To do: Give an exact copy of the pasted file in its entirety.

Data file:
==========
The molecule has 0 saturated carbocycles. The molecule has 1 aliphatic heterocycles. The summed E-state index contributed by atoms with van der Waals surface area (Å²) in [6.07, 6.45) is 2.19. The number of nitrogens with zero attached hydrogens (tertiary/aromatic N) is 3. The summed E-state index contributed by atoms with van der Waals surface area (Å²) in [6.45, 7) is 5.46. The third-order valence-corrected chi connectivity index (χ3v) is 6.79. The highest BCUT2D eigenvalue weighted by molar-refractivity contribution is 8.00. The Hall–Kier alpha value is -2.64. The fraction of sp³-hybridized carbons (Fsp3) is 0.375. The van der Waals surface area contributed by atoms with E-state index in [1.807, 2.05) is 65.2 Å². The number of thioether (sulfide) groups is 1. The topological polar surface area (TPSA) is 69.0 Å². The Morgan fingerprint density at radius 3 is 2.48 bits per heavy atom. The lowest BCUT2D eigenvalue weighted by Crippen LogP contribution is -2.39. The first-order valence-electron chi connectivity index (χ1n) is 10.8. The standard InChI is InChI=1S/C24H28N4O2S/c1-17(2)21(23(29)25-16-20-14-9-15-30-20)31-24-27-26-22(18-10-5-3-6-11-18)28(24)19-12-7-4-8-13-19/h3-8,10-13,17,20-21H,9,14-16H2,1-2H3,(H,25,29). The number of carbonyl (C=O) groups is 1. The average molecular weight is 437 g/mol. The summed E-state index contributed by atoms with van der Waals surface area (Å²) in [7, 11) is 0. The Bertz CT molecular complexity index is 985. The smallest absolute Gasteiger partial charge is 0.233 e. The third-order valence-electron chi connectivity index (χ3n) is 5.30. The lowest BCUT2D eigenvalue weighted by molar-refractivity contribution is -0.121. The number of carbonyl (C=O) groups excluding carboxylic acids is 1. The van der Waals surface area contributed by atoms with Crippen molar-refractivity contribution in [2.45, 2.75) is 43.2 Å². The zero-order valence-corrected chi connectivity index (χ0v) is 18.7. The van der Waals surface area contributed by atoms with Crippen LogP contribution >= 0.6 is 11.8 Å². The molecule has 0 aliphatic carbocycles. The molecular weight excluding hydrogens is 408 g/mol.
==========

The molecule has 0 saturated carbocycles. The molecule has 1 aliphatic heterocycles. The summed E-state index contributed by atoms with van der Waals surface area (Å²) in [6.07, 6.45) is 2.19. The number of nitrogens with zero attached hydrogens (tertiary/aromatic N) is 3. The summed E-state index contributed by atoms with van der Waals surface area (Å²) in [6.45, 7) is 5.46. The third-order valence-corrected chi connectivity index (χ3v) is 6.79. The highest BCUT2D eigenvalue weighted by molar-refractivity contribution is 8.00. The Hall–Kier alpha value is -2.64. The fraction of sp³-hybridized carbons (Fsp3) is 0.375. The van der Waals surface area contributed by atoms with E-state index in [1.807, 2.05) is 65.2 Å². The number of thioether (sulfide) groups is 1. The topological polar surface area (TPSA) is 69.0 Å². The Morgan fingerprint density at radius 3 is 2.48 bits per heavy atom. The lowest BCUT2D eigenvalue weighted by Crippen LogP contribution is -2.39. The first-order valence-electron chi connectivity index (χ1n) is 10.8. The standard InChI is InChI=1S/C24H28N4O2S/c1-17(2)21(23(29)25-16-20-14-9-15-30-20)31-24-27-26-22(18-10-5-3-6-11-18)28(24)19-12-7-4-8-13-19/h3-8,10-13,17,20-21H,9,14-16H2,1-2H3,(H,25,29). The number of carbonyl (C=O) groups is 1. The average molecular weight is 437 g/mol. The summed E-state index contributed by atoms with van der Waals surface area (Å²) in [7, 11) is 0. The Bertz CT molecular complexity index is 985. The smallest absolute Gasteiger partial charge is 0.233 e. The third-order valence-electron chi connectivity index (χ3n) is 5.30. The lowest BCUT2D eigenvalue weighted by molar-refractivity contribution is -0.121. The number of carbonyl (C=O) groups excluding carboxylic acids is 1. The van der Waals surface area contributed by atoms with Crippen molar-refractivity contribution in [2.45, 2.75) is 43.2 Å². The zero-order valence-corrected chi connectivity index (χ0v) is 18.7. The van der Waals surface area contributed by atoms with Crippen LogP contribution >= 0.6 is 11.8 Å². The molecule has 0 aliphatic carbocycles. The molecular weight excluding hydrogens is 408 g/mol.